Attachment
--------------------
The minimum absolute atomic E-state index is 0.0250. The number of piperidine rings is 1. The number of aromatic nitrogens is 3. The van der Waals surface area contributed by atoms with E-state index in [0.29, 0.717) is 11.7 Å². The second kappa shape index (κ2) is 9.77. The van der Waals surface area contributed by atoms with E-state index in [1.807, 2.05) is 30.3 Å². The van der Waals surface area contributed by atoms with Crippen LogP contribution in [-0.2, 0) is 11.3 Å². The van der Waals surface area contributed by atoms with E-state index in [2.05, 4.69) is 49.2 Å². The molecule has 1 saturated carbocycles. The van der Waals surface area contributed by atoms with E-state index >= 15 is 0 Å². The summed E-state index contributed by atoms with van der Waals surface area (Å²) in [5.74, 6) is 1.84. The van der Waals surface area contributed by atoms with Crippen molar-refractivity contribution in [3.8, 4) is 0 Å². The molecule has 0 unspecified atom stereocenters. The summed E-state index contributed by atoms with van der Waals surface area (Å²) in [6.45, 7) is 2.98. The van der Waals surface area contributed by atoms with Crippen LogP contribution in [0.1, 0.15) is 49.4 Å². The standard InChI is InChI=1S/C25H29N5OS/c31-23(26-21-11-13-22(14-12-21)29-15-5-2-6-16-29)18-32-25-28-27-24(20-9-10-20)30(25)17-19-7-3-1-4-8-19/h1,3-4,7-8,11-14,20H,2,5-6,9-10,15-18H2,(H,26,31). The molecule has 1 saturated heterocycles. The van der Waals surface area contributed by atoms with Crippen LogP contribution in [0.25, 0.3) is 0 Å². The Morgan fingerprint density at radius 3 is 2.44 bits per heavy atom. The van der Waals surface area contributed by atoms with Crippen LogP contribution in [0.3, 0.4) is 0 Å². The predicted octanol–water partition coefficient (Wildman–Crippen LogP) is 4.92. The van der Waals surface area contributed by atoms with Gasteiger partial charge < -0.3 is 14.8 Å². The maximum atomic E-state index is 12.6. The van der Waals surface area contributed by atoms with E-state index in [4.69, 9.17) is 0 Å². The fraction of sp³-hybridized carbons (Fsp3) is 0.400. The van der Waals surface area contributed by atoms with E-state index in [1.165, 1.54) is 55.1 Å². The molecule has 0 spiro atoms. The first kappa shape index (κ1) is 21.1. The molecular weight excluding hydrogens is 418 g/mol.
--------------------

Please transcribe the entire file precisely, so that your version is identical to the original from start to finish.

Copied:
The minimum absolute atomic E-state index is 0.0250. The number of piperidine rings is 1. The number of aromatic nitrogens is 3. The van der Waals surface area contributed by atoms with E-state index in [0.29, 0.717) is 11.7 Å². The second kappa shape index (κ2) is 9.77. The van der Waals surface area contributed by atoms with E-state index in [1.807, 2.05) is 30.3 Å². The van der Waals surface area contributed by atoms with Crippen LogP contribution in [-0.2, 0) is 11.3 Å². The van der Waals surface area contributed by atoms with E-state index in [2.05, 4.69) is 49.2 Å². The molecule has 1 saturated carbocycles. The van der Waals surface area contributed by atoms with E-state index >= 15 is 0 Å². The summed E-state index contributed by atoms with van der Waals surface area (Å²) in [5.74, 6) is 1.84. The van der Waals surface area contributed by atoms with Crippen molar-refractivity contribution in [3.8, 4) is 0 Å². The molecule has 0 unspecified atom stereocenters. The summed E-state index contributed by atoms with van der Waals surface area (Å²) in [6.45, 7) is 2.98. The van der Waals surface area contributed by atoms with Crippen LogP contribution in [0.1, 0.15) is 49.4 Å². The standard InChI is InChI=1S/C25H29N5OS/c31-23(26-21-11-13-22(14-12-21)29-15-5-2-6-16-29)18-32-25-28-27-24(20-9-10-20)30(25)17-19-7-3-1-4-8-19/h1,3-4,7-8,11-14,20H,2,5-6,9-10,15-18H2,(H,26,31). The molecule has 1 saturated heterocycles. The van der Waals surface area contributed by atoms with Crippen LogP contribution in [0.25, 0.3) is 0 Å². The Morgan fingerprint density at radius 3 is 2.44 bits per heavy atom. The van der Waals surface area contributed by atoms with Crippen LogP contribution in [0.3, 0.4) is 0 Å². The predicted octanol–water partition coefficient (Wildman–Crippen LogP) is 4.92. The van der Waals surface area contributed by atoms with Gasteiger partial charge < -0.3 is 14.8 Å². The maximum atomic E-state index is 12.6. The van der Waals surface area contributed by atoms with E-state index in [4.69, 9.17) is 0 Å². The fraction of sp³-hybridized carbons (Fsp3) is 0.400. The van der Waals surface area contributed by atoms with E-state index in [1.165, 1.54) is 55.1 Å². The molecule has 0 spiro atoms. The first kappa shape index (κ1) is 21.1. The molecular weight excluding hydrogens is 418 g/mol.